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SBA 7(a) Borrowers Face Revised CRE Appraisal Requirements in the Latest SOP

Recent revisions to the property appraisal requirements in the SBA’s current Standard Operating Procedures (SOP) guidance document give with one hand and take away from the other. That is, borrowers can save sizable dollars for certain uses of 7(a) loans, but the new requirements are also more costly for other loan purposes.

When mandated, commercial real estate property appraisals can be quite expensive for SBA 7(a) borrowers, especially since the fees can be very high relative to the modest size of these loans. After all, the average 7(a) deal size last year was just $485,000, and nearly 70% of these loans were small-ticket deals of $350,000 or less.

The demand for these loans is big business since they are often the only recourse for small business owners seeking funds. Overall, SBA approved more than 57,300 7(a) loans worth a whopping $27.8 billion during FY 2023 – a 7.5% increase YOY and the second largest approval amount in 10 years (see the nearby graph). Small business owners typically deploy SBA-backed 7(a) loan proceeds for multiple purposes, from purchasing and/or improving real estate to buying an existing business, equipment, inventory, or simply supplying working capital among other uses.

sba 7a loan trends

Unsurprisingly then, these 7(a) loans are very popular for borrowers who have special circumstances and funding needs. Less historically popular are the upfront appraisal fees ranging from roughly $2,500 to $4,000 when buying CRE property or pledging owned real estate with a personal guaranty.

Unfortunately for these 7(a) borrowers, the latest SOP (Version 50 10 7.1) issued last November tightens the reins on appraisal requirements in one way. But it also loosens them in another. First the bad news: a USPAP appraisal is now an outright requirement involving the acquisition, refinance, or improvement/construction of CRE property regardless of loan size. In the previous SOP version, a more abbreviated and cost-effective form of appraisal, specifically a commercial evaluation, was permissible in lieu of a USPAP appraisal for such CRE-related purposes on 7(a) loans under $500,000, or below $1,000,000 for owner-occupied CRE. Now, there’s no wiggle room – it’s a USPAP appraisal, full stop.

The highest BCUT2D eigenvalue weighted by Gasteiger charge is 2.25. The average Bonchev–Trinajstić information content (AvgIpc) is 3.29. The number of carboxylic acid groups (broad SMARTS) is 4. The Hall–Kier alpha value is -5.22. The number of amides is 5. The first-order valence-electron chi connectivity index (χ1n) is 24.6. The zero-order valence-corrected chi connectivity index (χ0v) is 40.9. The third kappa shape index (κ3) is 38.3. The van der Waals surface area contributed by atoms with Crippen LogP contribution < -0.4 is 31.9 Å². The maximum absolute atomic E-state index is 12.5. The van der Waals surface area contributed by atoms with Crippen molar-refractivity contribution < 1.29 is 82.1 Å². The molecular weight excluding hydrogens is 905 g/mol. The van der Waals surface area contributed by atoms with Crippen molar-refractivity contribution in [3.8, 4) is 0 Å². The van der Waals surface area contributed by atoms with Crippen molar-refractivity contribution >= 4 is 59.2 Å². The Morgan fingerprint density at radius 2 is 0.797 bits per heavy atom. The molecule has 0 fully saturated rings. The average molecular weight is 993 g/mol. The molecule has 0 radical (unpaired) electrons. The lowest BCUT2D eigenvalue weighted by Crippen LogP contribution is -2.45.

However, the second change to the SOP is more borrower friendly. That is, when a borrower uses non-commercial or commercial real estate as supplemental collateral along with a personal guaranty, SBA no longer requires a USPAP appraisal. In fact, in these specific cases, the SOP states that SBA has “no specific appraisal requirements” and, importantly, that applies to 7(a) loans of any size.

In other words, when a 7(a) borrower pledges real estate collateral with their personal guaranty, it’s at the discretion of SBA lenders whether to require an appraisal or not. Expect that lenders will have differing internal appraisal and underwriting guidelines that address this question. Some will insist on a full appraisal and others may accept an evaluation. Also, in some cases a recently completed appraisal or evaluation may be sufficient.

With today’s uncertain market conditions though, we expect that out of an abundance of caution lenders will at minimum require an evaluation on new 7(a) loans that are personally secured along with supplementary real estate collateral. And when they do so, borrowers luck out with a cost savings of as much as $2,000 with a commercial evaluation versus a USPAP appraisal.

A few national firms like Boxwood Means specialize in performing commercial evaluations that represent an abbreviated form of an appraisal (including a property inspection), are compliant with FIRREA, and follow the Interagency Evaluation and Appraisal Guidelines issued by the federal oversight agencies for commercial banks and credit unions.

By the way, evaluations are not a secret weapon – their use is actually widespread within the industry. For instance, Boxwood performs commercial evaluations (under our FieldSmart brand) supporting loan originations, credit underwriting, renewals, and portfolio monitoring among other purposes for 300 banks, credit unions, and private lenders nationwide.

So, SBA 7(a) lenders that swap out USPAP appraisals for commercial evaluations – when acceptable – are maximizing the appraisal cost savings for their clients on funding that is often vital to the financial future of many Main Street businesses.